Christian Furr and his portrait of Queen Elizabeth II

Her Majesty the Queen: a portrait of delicious humour

Christian Furr, the youngest artist to have painted the Queen’s portrait, reveals that underneath all the formality, the Queen was full of liveliness, ‘delicious’ humour, and quick wit. 

Christian, 55, was commissioned to paint Queen Elizabeth II’s portrait in 1995 when he was 28.

He was living with his girlfriend, now wife, Emma in a shop above a restaurant in Surbiton.

Robert Newell, the Director General of the Royal Over Seas League called him and asked: “Are you sitting down?” before telling them that the Queen wanted him to paint her portrait.

In a surreal daze, Christian was then driving to Buckingham Palace in his red VW, where the guards laughed at him at the gate, and he was left to find the yellow drawing room. 

The Queen had seen his portrait of Maneck Dalal, the former chairman of the Royal Over Seas League, and Christian speculated that perhaps it was something about the tranquillity of the image that enticed her, as it portrayed a balance of formality and tradition with personality. 

Christian Furr’s portrait of Maneck Dalal that captured the interest of the Queen: Christian Furr/Bridgeman Images 2022 (copyright)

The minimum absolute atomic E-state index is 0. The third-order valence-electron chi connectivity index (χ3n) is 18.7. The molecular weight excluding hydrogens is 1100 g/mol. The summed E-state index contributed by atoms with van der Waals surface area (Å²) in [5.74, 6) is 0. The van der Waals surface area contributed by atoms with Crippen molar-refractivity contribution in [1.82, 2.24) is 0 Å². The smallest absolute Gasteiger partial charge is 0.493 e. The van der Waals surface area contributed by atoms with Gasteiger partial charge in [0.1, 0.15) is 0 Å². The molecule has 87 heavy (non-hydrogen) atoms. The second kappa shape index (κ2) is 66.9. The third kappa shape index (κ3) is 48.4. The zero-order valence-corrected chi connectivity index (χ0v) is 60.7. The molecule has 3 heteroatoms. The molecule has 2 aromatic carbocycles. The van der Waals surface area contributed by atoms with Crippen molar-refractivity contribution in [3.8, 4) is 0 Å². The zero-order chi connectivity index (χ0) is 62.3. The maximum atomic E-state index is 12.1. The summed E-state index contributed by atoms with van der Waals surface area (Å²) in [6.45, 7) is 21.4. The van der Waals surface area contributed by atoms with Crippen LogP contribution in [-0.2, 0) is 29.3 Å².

This balance was the focus of Christian’s approach to the Queen’s portrait. After meeting her, Christian realised that: “She craved ordinariness. I don’t think she liked fuss, but even though she craved ordinary things, she was majestic.”

Rather than positioning the Queen further away, which all the previous portraits of her had been done, Christian said: “I decided to go closer to try to capture the personality I couldn’t see in the other paintings.” 

In his first meeting with the Queen, the Queen asked if she could keep her shawl over the chair.

After that, Christian made sure it was included in the image as it exposed something about the Queen’s personality that others had not noticed.

He explained: “When I do portraits I’m always trying to reveal something about somebody: an aspect of their personality that might not have been picked up on.